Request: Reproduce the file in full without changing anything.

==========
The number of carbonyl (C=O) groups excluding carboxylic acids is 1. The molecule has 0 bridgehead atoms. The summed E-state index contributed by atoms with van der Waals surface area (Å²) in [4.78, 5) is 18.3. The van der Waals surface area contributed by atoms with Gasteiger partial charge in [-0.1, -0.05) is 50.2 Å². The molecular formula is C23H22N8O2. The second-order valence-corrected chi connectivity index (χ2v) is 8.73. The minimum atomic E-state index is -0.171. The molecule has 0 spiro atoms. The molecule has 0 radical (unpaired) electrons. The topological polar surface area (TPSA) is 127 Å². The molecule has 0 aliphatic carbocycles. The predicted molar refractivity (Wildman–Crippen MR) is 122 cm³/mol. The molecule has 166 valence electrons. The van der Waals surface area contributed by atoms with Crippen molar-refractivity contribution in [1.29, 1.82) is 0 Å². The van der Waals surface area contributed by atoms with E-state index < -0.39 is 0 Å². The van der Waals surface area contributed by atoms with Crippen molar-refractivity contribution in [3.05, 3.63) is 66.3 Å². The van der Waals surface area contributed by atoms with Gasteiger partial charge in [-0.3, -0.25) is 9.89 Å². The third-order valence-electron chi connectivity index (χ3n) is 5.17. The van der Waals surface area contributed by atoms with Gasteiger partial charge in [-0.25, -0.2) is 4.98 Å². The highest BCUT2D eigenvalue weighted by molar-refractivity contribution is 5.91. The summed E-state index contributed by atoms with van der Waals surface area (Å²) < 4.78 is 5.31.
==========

The number of carbonyl (C=O) groups excluding carboxylic acids is 1. The molecule has 0 bridgehead atoms. The summed E-state index contributed by atoms with van der Waals surface area (Å²) in [4.78, 5) is 18.3. The van der Waals surface area contributed by atoms with Gasteiger partial charge in [-0.1, -0.05) is 50.2 Å². The molecular formula is C23H22N8O2. The second-order valence-corrected chi connectivity index (χ2v) is 8.73. The minimum atomic E-state index is -0.171. The molecule has 0 spiro atoms. The molecule has 0 radical (unpaired) electrons. The topological polar surface area (TPSA) is 127 Å². The molecule has 0 aliphatic carbocycles. The predicted molar refractivity (Wildman–Crippen MR) is 122 cm³/mol. The molecule has 166 valence electrons. The van der Waals surface area contributed by atoms with Crippen molar-refractivity contribution in [1.29, 1.82) is 0 Å². The van der Waals surface area contributed by atoms with E-state index < -0.39 is 0 Å². The van der Waals surface area contributed by atoms with Crippen molar-refractivity contribution in [3.05, 3.63) is 66.3 Å². The van der Waals surface area contributed by atoms with Gasteiger partial charge in [-0.3, -0.25) is 9.89 Å². The third-order valence-electron chi connectivity index (χ3n) is 5.17. The van der Waals surface area contributed by atoms with Gasteiger partial charge in [-0.25, -0.2) is 4.98 Å². The highest BCUT2D eigenvalue weighted by molar-refractivity contribution is 5.91. The summed E-state index contributed by atoms with van der Waals surface area (Å²) < 4.78 is 5.31.